I agree SA/OTD shouldn't be limited to A/GA class articles, for the reasons discussed above. What about copying the rules for bolded articles from ITN? Lack of references, shortness or orange- and red-level article warning tags would then disqualify an article from inclusion. This has the advantage of being fairly simple, if someone is prepared to check the items a day or two in advance of appearing on the MP. Modest Genius talk 18:16, 26 March 2010 (UTC)
I think an informal system along those lines is already in place. If you look at the OTD pages – which can be freely edited for most of the year – you find several entries that are commented out for article quality issues. Physchim62 (talk) 19:12, 26 March 2010 (UTC)
Indeed, but I believe YM was calling for some formal- and standard-isation of that system. Modest Genius talk 01:33, 27 March 2010 (UTC)
I believe so as well, but I think any such changes should be approached with caution. Would we actually get any benefit from them (over and above what we already achieve through WP:ERRORS)? Because there is a definite cost in volunteer time. Physchim62 (talk) 01:55, 27 March 2010 (UTC)
True, but even if no additional sweeping was performed, the operation of WP:ERRORS could be streamlined by the existence of a clear pass/fail criterion. It then becomes easy (in theory) for someone to report a problem, and for a passing admin to verify it and replace the item. No idea whether that would actually work in practise mind! Modest Genius talk 02:04, 27 March 2010 (UTC)

Benedict XVI

Lugo is watching... Raul654 (talk) 18:14, 24 March 2010 (UTC)

Well, Benedict XVI has been up for a few days. —Preceding unsigned comment added by 80.254.147.68 (talk) 15:40, 23 March 2010 (UTC)

He'd probably need the American brand of health care soon. –Howard the Duck 02:49, 24 March 2010 (UTC)
We can use File:Google China headquarter in Beijing.jpg. --Tone 18:29, 24 March 2010 (UTC)
Hi you guys. I've had an error report for ITN in for days. Please use Obama signs health care-crop.jpg. Thank you. -SusanLesch (talk) 19:37, 24 March 2010 (UTC)
How about we combine the above suggestions into a single hook? Something along the lines of: Barack Obama signs the Patient Protection and Affordable Care Act into law while Fernando Lugo (pictured) watches. Raul654 (talk) 19:40, 24 March 2010 (UTC)
Niiiice idea! (also why is SusanLesch so concerned about having an obama pic?) Modest Genius talk 21:26, 24 March 2010 (UTC)
Hi, Modest Genius. We got a decent picture for a U.S. event. At first I asked for a picture of Nancy Pelosi. But she re-released a photo of the actual law being signed which coincidentally is done by the President. Thanks a bunch for changing the photo of the pope. (I remember when Michael Phelps won eight gold medals in one Olympics that we didn't picture him because of his U.S. connection. At least that was my impression.) -SusanLesch (talk) 22:14, 24 March 2010 (UTC)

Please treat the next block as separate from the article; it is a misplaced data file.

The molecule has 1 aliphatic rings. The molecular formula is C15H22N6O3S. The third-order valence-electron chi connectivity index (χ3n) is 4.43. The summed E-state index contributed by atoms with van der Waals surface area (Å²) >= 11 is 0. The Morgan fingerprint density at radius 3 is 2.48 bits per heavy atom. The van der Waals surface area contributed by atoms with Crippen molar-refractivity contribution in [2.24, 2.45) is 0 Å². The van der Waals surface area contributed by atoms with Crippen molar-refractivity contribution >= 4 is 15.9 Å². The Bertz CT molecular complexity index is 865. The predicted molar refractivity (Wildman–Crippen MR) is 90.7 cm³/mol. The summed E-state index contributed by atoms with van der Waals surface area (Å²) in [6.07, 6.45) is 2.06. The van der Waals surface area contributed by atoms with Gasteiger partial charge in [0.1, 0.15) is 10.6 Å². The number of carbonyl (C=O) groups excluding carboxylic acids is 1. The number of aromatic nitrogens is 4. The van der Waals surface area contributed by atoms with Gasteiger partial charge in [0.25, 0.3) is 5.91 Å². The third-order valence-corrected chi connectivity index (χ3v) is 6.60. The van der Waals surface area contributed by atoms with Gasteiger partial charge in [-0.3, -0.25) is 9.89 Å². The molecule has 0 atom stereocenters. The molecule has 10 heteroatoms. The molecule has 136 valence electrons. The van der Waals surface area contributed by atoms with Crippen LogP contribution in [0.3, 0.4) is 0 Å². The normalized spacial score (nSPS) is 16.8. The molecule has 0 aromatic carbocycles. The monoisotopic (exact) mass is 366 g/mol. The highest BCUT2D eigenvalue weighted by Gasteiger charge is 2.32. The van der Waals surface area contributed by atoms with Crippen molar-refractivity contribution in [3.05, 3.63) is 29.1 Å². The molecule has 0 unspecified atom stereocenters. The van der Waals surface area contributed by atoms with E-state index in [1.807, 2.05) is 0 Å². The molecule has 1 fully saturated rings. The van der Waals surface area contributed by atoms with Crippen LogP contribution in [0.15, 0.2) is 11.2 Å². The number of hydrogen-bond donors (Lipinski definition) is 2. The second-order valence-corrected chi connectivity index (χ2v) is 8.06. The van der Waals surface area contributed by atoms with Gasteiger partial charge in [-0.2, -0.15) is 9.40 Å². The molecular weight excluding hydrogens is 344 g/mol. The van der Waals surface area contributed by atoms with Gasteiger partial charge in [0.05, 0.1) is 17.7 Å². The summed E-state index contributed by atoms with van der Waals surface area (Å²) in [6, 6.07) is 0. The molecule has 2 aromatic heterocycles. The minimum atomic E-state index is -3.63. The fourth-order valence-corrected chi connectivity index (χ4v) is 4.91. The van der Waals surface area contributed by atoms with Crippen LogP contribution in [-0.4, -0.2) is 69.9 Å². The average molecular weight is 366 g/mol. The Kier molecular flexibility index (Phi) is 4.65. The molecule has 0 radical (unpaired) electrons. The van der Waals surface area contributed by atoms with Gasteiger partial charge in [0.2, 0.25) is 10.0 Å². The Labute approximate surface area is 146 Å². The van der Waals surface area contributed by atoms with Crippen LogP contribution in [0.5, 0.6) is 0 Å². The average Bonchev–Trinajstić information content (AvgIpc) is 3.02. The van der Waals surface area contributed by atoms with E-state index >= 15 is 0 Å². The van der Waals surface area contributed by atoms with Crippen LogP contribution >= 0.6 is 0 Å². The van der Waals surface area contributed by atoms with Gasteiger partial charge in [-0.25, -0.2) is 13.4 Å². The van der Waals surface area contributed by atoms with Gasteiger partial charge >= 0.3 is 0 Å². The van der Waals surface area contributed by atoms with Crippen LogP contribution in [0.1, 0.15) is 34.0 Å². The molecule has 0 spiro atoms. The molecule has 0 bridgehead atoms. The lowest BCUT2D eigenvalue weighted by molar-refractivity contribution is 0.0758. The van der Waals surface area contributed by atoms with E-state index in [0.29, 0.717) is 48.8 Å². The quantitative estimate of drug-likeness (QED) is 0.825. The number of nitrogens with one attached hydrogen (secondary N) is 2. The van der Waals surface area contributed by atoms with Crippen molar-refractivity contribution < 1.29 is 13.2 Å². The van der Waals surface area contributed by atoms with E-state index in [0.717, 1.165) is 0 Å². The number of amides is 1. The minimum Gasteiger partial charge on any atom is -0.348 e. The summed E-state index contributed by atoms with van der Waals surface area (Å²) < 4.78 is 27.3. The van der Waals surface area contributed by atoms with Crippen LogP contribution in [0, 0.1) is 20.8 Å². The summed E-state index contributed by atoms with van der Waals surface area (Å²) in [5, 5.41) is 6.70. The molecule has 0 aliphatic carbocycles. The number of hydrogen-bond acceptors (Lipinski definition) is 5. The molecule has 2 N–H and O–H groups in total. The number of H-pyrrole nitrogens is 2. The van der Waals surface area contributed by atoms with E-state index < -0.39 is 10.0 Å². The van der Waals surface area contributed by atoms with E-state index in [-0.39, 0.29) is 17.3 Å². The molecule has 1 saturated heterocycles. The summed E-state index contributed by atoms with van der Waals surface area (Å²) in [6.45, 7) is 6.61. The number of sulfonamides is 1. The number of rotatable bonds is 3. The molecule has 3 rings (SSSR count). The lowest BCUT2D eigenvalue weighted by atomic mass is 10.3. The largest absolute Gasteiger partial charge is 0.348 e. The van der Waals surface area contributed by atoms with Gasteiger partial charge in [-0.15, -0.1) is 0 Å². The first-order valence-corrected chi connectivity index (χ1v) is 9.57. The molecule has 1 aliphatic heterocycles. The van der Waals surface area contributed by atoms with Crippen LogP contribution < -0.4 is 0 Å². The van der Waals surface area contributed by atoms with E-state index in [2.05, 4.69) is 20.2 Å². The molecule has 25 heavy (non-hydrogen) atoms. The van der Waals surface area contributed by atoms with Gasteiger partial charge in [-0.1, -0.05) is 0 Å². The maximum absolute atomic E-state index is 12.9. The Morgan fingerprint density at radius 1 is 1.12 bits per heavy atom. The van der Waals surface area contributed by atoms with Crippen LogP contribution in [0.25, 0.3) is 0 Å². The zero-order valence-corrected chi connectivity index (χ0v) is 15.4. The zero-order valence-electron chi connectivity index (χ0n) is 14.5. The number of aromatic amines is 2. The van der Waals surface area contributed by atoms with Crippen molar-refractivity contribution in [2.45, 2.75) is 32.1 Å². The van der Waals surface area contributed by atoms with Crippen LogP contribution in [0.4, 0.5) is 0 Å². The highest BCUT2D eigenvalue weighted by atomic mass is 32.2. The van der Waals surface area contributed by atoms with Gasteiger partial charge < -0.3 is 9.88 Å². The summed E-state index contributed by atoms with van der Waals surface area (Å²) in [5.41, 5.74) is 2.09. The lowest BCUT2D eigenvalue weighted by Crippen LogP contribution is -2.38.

Err, it's been a whole 12 days since we last had a US-related picture [4], and only a handful of pictures have been used in between. There's no policy (or even bias I can see) against picturing US-related items. Modest Genius talk 23:03, 24 March 2010 (UTC)
There is no bias and I wish people would stop going on about it. It's good that the photo has been changed. Though I disagree with Susan's reasoning, we should aim to rotate the ITN image as much as possible. HJ Mitchell | Penny for your thoughts? 23:26, 24 March 2010 (UTC)
Almost time to put the pope back according to The New York Times. -SusanLesch (talk) 02:39, 25 March 2010 (UTC)

WP equivalent of Disgusted of Tunbridge Wells - complaining about the images on the main page (g). Jackiespeel (talk) 14:51, 25 March 2010 (UTC)

Lugo <3 --MZMcBride (talk) 00:43, 26 March 2010 (UTC)

I feel like I'm missing the Lugo joke - I've seen him come up a few times. What's it about? (Answer on my talk page if necessary.) — Kurr 23:48, 26 March 2010 (UTC)
A while ago (maybe a year) the picture of Lugo was on DYK for a very long time, close to a month IIRC. This was because the new items added did not have a photo that was free or that looked okay at that size. Hence whenever a photo is up a for a longer than normal time Lugo references start to appear. FerdinandFrog (talk) 12:28, 27 March 2010 (UTC)
He was first pictured (in ITN) on 21 April 2008 before being replaced on 4 May, which is the famously long period being referred to (where there were many complaints that he was up too long). He did make a comeback on 15 August 2008 but lasted for only a day before being replaced. (Un)Fortunately his chance of making a hat trick with that image have been scuppered by the increased number of free images of him available on commons. Nonetheless he remains as the best known example of a long-lived ITN image (there should probably be a museum devoted to this!) - Dumelow (talk) 12:45, 27 March 2010 (UTC)

POTD

Wrong image, should be File:Paper Clip Surface Tension 1 edit.jpg. Noodle snacks (talk) 00:15, 28 March 2010 (UTC)

fixed.©Geni 02:20, 28 March 2010 (UTC)

vandalism to the FA of the day.